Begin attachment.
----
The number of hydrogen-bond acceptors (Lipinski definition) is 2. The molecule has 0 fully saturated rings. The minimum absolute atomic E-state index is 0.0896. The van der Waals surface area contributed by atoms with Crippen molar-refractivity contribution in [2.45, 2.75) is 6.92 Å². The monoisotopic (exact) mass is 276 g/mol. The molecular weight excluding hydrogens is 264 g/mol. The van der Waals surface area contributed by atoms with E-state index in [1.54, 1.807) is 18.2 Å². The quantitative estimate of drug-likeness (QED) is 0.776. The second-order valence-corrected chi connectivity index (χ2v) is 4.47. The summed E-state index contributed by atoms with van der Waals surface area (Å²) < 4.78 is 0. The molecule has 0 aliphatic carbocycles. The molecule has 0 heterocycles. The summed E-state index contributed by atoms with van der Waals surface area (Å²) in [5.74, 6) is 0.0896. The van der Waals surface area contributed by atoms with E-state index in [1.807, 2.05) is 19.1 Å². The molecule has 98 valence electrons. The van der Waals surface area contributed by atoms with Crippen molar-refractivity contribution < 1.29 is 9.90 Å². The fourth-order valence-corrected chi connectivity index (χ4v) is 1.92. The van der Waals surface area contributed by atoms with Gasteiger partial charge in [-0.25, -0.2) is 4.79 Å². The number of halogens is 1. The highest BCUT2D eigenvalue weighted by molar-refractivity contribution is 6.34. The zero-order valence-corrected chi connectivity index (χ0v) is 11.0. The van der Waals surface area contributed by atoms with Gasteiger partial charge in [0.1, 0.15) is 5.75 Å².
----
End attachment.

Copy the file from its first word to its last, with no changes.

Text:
The number of hydrogen-bond acceptors (Lipinski definition) is 2. The molecule has 0 fully saturated rings. The minimum absolute atomic E-state index is 0.0896. The van der Waals surface area contributed by atoms with Crippen molar-refractivity contribution in [2.45, 2.75) is 6.92 Å². The monoisotopic (exact) mass is 276 g/mol. The molecular weight excluding hydrogens is 264 g/mol. The van der Waals surface area contributed by atoms with E-state index in [1.54, 1.807) is 18.2 Å². The quantitative estimate of drug-likeness (QED) is 0.776. The second-order valence-corrected chi connectivity index (χ2v) is 4.47. The summed E-state index contributed by atoms with van der Waals surface area (Å²) < 4.78 is 0. The molecule has 0 aliphatic carbocycles. The molecule has 0 heterocycles. The summed E-state index contributed by atoms with van der Waals surface area (Å²) in [5.74, 6) is 0.0896. The van der Waals surface area contributed by atoms with E-state index in [1.807, 2.05) is 19.1 Å². The molecule has 98 valence electrons. The van der Waals surface area contributed by atoms with Crippen molar-refractivity contribution < 1.29 is 9.90 Å². The fourth-order valence-corrected chi connectivity index (χ4v) is 1.92. The van der Waals surface area contributed by atoms with Gasteiger partial charge in [-0.25, -0.2) is 4.79 Å². The number of halogens is 1. The highest BCUT2D eigenvalue weighted by molar-refractivity contribution is 6.34. The zero-order valence-corrected chi connectivity index (χ0v) is 11.0. The van der Waals surface area contributed by atoms with Gasteiger partial charge in [0.1, 0.15) is 5.75 Å².